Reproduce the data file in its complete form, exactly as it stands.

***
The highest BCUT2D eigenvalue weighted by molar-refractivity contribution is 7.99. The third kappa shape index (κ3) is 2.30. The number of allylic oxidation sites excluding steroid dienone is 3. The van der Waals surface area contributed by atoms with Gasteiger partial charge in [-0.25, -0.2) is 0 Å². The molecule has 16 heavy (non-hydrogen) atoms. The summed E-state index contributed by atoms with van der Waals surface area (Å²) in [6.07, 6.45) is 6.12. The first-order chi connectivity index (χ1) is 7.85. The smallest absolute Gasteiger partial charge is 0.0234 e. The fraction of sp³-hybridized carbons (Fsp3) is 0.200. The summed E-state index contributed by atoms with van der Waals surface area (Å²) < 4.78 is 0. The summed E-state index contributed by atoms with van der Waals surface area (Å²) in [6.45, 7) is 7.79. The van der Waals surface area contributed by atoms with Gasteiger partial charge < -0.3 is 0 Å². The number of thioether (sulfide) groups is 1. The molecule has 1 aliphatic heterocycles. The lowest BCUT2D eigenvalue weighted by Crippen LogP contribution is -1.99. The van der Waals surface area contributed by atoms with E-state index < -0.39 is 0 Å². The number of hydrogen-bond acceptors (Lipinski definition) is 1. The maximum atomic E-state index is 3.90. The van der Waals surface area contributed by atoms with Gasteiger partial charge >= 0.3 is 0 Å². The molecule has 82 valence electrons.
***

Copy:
The highest BCUT2D eigenvalue weighted by molar-refractivity contribution is 7.99. The third kappa shape index (κ3) is 2.30. The number of allylic oxidation sites excluding steroid dienone is 3. The van der Waals surface area contributed by atoms with Gasteiger partial charge in [-0.25, -0.2) is 0 Å². The molecule has 16 heavy (non-hydrogen) atoms. The summed E-state index contributed by atoms with van der Waals surface area (Å²) in [6.07, 6.45) is 6.12. The first-order chi connectivity index (χ1) is 7.85. The smallest absolute Gasteiger partial charge is 0.0234 e. The fraction of sp³-hybridized carbons (Fsp3) is 0.200. The summed E-state index contributed by atoms with van der Waals surface area (Å²) < 4.78 is 0. The summed E-state index contributed by atoms with van der Waals surface area (Å²) in [6.45, 7) is 7.79. The van der Waals surface area contributed by atoms with Gasteiger partial charge < -0.3 is 0 Å². The number of thioether (sulfide) groups is 1. The molecule has 1 aliphatic heterocycles. The lowest BCUT2D eigenvalue weighted by Crippen LogP contribution is -1.99. The van der Waals surface area contributed by atoms with E-state index < -0.39 is 0 Å². The number of hydrogen-bond acceptors (Lipinski definition) is 1. The maximum atomic E-state index is 3.90. The van der Waals surface area contributed by atoms with Gasteiger partial charge >= 0.3 is 0 Å². The molecule has 82 valence electrons.